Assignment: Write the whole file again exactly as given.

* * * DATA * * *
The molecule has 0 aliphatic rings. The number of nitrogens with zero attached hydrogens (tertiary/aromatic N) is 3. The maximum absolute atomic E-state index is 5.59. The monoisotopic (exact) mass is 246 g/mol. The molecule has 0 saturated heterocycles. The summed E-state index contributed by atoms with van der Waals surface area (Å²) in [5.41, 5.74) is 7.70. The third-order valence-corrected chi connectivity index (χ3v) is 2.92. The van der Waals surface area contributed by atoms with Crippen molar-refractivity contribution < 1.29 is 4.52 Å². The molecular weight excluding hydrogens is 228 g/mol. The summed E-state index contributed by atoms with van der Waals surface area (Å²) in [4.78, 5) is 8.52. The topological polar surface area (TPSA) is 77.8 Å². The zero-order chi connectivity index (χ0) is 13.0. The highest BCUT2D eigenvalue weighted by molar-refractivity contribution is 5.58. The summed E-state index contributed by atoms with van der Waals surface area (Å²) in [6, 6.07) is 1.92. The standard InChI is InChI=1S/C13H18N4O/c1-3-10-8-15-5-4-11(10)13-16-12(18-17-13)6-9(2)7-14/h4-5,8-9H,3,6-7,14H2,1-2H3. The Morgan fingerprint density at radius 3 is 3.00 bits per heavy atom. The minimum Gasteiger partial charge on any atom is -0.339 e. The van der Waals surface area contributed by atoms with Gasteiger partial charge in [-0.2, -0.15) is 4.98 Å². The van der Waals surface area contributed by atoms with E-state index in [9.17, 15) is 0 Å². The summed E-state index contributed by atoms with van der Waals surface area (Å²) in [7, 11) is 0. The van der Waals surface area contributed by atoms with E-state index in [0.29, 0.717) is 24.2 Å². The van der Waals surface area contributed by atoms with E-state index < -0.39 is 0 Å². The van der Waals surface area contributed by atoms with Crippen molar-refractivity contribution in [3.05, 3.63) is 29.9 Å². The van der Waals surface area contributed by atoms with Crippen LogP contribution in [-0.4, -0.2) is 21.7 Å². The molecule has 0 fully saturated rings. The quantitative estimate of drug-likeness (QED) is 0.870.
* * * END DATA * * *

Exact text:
The molecule has 0 aliphatic rings. The number of nitrogens with zero attached hydrogens (tertiary/aromatic N) is 3. The maximum absolute atomic E-state index is 5.59. The monoisotopic (exact) mass is 246 g/mol. The molecule has 0 saturated heterocycles. The summed E-state index contributed by atoms with van der Waals surface area (Å²) in [5.41, 5.74) is 7.70. The third-order valence-corrected chi connectivity index (χ3v) is 2.92. The van der Waals surface area contributed by atoms with Crippen molar-refractivity contribution < 1.29 is 4.52 Å². The molecular weight excluding hydrogens is 228 g/mol. The summed E-state index contributed by atoms with van der Waals surface area (Å²) in [4.78, 5) is 8.52. The topological polar surface area (TPSA) is 77.8 Å². The zero-order chi connectivity index (χ0) is 13.0. The highest BCUT2D eigenvalue weighted by molar-refractivity contribution is 5.58. The summed E-state index contributed by atoms with van der Waals surface area (Å²) in [6, 6.07) is 1.92. The standard InChI is InChI=1S/C13H18N4O/c1-3-10-8-15-5-4-11(10)13-16-12(18-17-13)6-9(2)7-14/h4-5,8-9H,3,6-7,14H2,1-2H3. The Morgan fingerprint density at radius 3 is 3.00 bits per heavy atom. The minimum Gasteiger partial charge on any atom is -0.339 e. The van der Waals surface area contributed by atoms with Gasteiger partial charge in [-0.2, -0.15) is 4.98 Å². The van der Waals surface area contributed by atoms with E-state index in [9.17, 15) is 0 Å². The summed E-state index contributed by atoms with van der Waals surface area (Å²) in [7, 11) is 0. The van der Waals surface area contributed by atoms with E-state index in [0.29, 0.717) is 24.2 Å². The van der Waals surface area contributed by atoms with E-state index < -0.39 is 0 Å². The van der Waals surface area contributed by atoms with Crippen molar-refractivity contribution in [3.05, 3.63) is 29.9 Å². The van der Waals surface area contributed by atoms with Crippen LogP contribution in [-0.4, -0.2) is 21.7 Å². The molecule has 0 fully saturated rings. The quantitative estimate of drug-likeness (QED) is 0.870.